and let the white folks sit down in them.
I done been raise that way all of my life.
It ain’t even been nothing I done never found
time to think or worry about.
In Uz, children get up to let everybody sit down.
Daddy tell me, “Mandy, now you look close.
Cause you watching history fixing to be made.”
Mama say, “Hush talking to that chile bout that foolishness.
Long as I live on this side of the grave
ain’t no chile of mine gone be caught up in this mess.
Grown folk ought to know better.
But the chir’en they don’t.
And long as God leave breath in me
you can be show n’an one of my chir’en won’t
never be mix up in this Civvie Rights mess.”
She hold my head close to her breast.
“The children marching cause they tired,” Daddy say,
“of being treated like they something less.
Ain’t your children suppose to have
the same things that God bless the white children with?”
Mama say, “A.D., that’s what y’all don’t see.
God done bless me with His breath.
He bless me when He woke me up this morning.
Dress and clothe in my right mind.
God blessing me in spite of white folks.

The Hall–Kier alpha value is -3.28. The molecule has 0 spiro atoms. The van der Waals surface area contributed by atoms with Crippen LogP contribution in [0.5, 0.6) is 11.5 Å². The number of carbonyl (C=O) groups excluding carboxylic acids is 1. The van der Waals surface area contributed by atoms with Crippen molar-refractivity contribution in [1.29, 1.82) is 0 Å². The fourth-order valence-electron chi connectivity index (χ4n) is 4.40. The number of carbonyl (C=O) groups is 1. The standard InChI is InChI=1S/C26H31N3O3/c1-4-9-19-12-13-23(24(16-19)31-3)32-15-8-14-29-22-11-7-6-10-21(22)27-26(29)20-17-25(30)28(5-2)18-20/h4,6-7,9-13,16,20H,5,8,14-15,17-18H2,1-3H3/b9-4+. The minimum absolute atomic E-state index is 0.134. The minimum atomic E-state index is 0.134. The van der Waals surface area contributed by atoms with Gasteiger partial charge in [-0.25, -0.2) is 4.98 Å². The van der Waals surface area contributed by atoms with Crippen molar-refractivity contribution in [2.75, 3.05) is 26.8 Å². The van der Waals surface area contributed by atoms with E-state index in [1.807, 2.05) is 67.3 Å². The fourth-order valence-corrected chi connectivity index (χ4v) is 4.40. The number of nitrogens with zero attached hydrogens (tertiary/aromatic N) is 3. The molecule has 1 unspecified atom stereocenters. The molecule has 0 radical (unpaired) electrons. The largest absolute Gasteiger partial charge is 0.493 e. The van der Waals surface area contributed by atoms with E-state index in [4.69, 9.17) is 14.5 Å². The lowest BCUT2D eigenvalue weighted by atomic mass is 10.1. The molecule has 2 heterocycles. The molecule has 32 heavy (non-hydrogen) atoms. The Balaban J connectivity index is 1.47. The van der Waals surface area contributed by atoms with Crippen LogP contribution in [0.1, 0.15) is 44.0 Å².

Been blessing me.  All the time.
And you couldn’t pay me to sit behind that counter up to Franklin Department Store.
I done seed that man stand behind that counter pick up food from off the floor
and put it on them white folks plate. Just as nasty as he can be.
So why I want to eat behind white folks? You tell me what that’s gone gain me.”
Daddy say, “Belle, that ain’t the point…”
“That’s the point exactly far as I can see.
The Bible say wherever you is, content is what you spose to be.
Daddy say, “Belle, you know being second class citizens ain’t what the apostle meant.
You can look all thru the Bible. Moses came cause the people wudn’t content.
Didn’t in the Bible God return His chosen people’s captivity?
God mean His people to be whole.  God mean His people to be free.”

“Shush!  Shush!” Mama say.
Rev. Jasmine, the DJ, he done start to talk again
about them Negroes down to Selma
and they walk across that bridge.
It seem like we ain’t gone never get to church.
Never get out this car and this long, stuffy ride.